Gardening

Weeping Blue Ginger Flowers – Learn About Weeping Blue Ginger Care

The weeping blue ginger plant (Dichorisandra pendula)
is not a true member of the Zingiberaceae family but has the appearance of a
tropical ginger. It is also known as blue pendant plant and makes an
outstanding houseplant. The blooms come every year and the glossy green leaves closely
resemble plants in the ginger family. Growing weeping blue ginger in the home
or outdoors in warmer regions is easy and provides a much-needed pop of color
almost year-round.

About Weeping Blue Ginger Plant

Ginger
plants
have amazing foliage and flowers. Weeping blue ginger flowers,
though, are very different from those plants in the true ginger family. Their
flowers have a distinctly tropical look while those of the weeping ginger are
delicate and small. They dangle from the stems, leading to the name blue
pendant plant.

Blue
ginger
is a member of the spiderwort family and not affiliated with true
gingers. What it does have in common with ginger is its arrow-shaped, glossy
green, firm leaves. These dance along a delicate wiry stem that arches,
creating a cascading effect.

The deep blue flowers hang from the stems and are comprised
of three large petals with a white center. Weeping blue ginger flowers grow up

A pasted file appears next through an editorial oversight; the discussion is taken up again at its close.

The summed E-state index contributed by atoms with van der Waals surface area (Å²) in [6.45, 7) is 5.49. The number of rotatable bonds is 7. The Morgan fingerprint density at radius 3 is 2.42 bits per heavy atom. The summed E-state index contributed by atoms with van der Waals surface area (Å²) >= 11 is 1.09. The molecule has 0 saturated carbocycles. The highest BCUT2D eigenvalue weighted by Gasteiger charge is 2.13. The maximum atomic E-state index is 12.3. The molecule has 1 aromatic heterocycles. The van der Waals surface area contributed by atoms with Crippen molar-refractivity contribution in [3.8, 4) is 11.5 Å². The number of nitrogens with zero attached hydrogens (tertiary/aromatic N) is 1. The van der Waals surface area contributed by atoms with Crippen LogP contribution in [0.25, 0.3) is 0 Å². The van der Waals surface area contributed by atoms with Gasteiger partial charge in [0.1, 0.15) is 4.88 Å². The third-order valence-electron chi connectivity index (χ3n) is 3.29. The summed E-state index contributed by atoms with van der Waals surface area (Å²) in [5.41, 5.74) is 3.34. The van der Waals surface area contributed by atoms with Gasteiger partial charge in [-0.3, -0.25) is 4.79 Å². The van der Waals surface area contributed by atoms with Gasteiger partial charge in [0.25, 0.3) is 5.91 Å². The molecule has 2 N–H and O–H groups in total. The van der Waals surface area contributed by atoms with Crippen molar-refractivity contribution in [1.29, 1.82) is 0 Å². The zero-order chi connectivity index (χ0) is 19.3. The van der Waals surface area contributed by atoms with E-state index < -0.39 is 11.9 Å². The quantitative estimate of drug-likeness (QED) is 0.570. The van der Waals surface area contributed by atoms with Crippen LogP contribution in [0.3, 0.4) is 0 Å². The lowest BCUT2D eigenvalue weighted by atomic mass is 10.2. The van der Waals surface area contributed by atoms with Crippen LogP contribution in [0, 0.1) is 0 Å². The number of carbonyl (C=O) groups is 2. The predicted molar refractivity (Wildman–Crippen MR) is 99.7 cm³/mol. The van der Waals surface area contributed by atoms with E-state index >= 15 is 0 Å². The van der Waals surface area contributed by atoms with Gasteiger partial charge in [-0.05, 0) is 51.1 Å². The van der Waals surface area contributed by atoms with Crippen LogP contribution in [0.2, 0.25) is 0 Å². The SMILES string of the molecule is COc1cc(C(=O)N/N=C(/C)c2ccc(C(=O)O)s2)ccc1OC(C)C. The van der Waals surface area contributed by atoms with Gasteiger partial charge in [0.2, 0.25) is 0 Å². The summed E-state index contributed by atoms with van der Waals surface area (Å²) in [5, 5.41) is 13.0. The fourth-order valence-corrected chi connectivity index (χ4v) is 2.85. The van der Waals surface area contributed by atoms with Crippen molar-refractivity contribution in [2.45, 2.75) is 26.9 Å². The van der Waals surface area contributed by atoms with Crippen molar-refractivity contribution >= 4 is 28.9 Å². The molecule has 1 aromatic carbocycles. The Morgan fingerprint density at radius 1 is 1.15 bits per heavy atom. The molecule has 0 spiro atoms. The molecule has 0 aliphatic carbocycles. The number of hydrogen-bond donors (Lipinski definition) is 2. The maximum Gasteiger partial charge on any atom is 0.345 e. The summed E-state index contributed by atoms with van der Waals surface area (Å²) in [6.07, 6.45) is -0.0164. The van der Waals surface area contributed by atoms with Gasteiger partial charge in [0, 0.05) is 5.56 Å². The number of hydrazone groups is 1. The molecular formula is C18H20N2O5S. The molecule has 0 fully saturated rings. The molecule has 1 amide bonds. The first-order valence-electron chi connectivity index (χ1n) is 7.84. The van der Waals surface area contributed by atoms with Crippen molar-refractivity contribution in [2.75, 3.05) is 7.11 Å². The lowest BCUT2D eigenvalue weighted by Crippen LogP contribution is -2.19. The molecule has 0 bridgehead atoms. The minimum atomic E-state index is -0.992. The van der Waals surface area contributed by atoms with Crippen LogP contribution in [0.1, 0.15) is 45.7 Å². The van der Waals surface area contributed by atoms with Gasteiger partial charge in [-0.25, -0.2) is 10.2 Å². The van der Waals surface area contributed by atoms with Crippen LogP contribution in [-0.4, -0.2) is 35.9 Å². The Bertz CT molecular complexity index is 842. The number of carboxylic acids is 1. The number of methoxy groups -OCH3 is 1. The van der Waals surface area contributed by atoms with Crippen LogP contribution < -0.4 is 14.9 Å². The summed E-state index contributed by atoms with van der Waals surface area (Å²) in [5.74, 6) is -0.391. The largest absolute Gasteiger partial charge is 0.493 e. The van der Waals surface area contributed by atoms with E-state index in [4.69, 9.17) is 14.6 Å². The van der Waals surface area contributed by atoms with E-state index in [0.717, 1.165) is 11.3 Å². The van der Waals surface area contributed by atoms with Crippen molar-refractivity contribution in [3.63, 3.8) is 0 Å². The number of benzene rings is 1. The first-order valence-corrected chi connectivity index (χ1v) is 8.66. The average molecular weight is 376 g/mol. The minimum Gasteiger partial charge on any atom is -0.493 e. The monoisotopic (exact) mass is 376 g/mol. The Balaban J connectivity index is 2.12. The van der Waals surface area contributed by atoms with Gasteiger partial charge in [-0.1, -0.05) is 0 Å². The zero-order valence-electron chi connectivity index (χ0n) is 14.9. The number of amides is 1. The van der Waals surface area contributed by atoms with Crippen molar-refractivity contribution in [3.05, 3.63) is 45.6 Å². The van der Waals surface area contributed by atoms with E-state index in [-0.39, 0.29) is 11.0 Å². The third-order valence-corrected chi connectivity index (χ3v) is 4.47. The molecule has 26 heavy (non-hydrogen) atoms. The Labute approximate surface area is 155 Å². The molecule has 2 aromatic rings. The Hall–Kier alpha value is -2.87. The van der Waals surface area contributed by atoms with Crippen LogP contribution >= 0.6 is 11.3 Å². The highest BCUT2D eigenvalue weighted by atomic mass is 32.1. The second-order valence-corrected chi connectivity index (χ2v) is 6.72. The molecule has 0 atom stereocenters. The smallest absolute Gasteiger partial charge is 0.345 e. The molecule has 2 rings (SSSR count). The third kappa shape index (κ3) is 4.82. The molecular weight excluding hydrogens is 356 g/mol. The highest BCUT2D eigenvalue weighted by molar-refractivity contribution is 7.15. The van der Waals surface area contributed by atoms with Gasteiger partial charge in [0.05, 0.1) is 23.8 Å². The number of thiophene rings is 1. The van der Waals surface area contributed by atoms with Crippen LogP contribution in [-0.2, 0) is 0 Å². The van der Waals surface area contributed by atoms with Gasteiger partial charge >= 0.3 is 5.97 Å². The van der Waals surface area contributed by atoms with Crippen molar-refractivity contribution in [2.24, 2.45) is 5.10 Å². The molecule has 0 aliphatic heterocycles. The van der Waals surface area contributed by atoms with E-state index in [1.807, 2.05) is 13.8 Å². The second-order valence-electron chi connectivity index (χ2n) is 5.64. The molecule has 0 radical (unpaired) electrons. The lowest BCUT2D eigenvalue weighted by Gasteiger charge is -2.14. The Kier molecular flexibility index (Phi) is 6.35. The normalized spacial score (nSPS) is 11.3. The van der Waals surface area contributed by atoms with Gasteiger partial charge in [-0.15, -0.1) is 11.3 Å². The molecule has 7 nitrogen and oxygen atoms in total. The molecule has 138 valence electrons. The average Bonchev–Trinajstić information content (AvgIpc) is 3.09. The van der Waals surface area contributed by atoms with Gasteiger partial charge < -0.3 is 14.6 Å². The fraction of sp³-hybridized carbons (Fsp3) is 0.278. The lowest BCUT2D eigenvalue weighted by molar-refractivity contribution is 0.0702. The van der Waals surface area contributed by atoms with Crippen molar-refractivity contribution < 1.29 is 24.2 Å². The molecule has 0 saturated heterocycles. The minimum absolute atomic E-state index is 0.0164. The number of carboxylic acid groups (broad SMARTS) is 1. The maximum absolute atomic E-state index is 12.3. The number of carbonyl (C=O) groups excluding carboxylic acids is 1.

to two inches (5 cm.) in diameter and bloom from spring well into late fall. Bees
will love the flowers.

Growing Weeping Blue Ginger

Weeping blue ginger hails from Brazil and likes a tropical
environment. It needs dappled light and well-draining, humus
rich soil. During sunny periods, the flowers will close and reopen when direct
sun is not on the plant.

Outside these tropical-like areas, the plant is best grown
in a container. Move the container to a partial shade location outside in
summer. Bring the plant indoors well before cold temperatures threaten.

The biggest tip on weeping blue ginger care is to keep the
plant moist but do not overwater it. Use a moisture
meter
to determine the root moisture levels or put a finger through the
drainage holes to make sure soil is damp at the roots.

This tropical plant needs high humidity. Place the container
in a saucer that is filled with pebbles and water. The evaporation will increase
humidity
. Alternatively, mist the leaves daily.

Fertilize with houseplant
food
in spring and again in mid-summer. Do not feed the plant in winter.

The entire plant is compact and will not exceed 36 inches
(92 cm.). The branches are arranged laterally and can be pruned from the top to
keep the plant dense. You can share this plant through cuttings or division.

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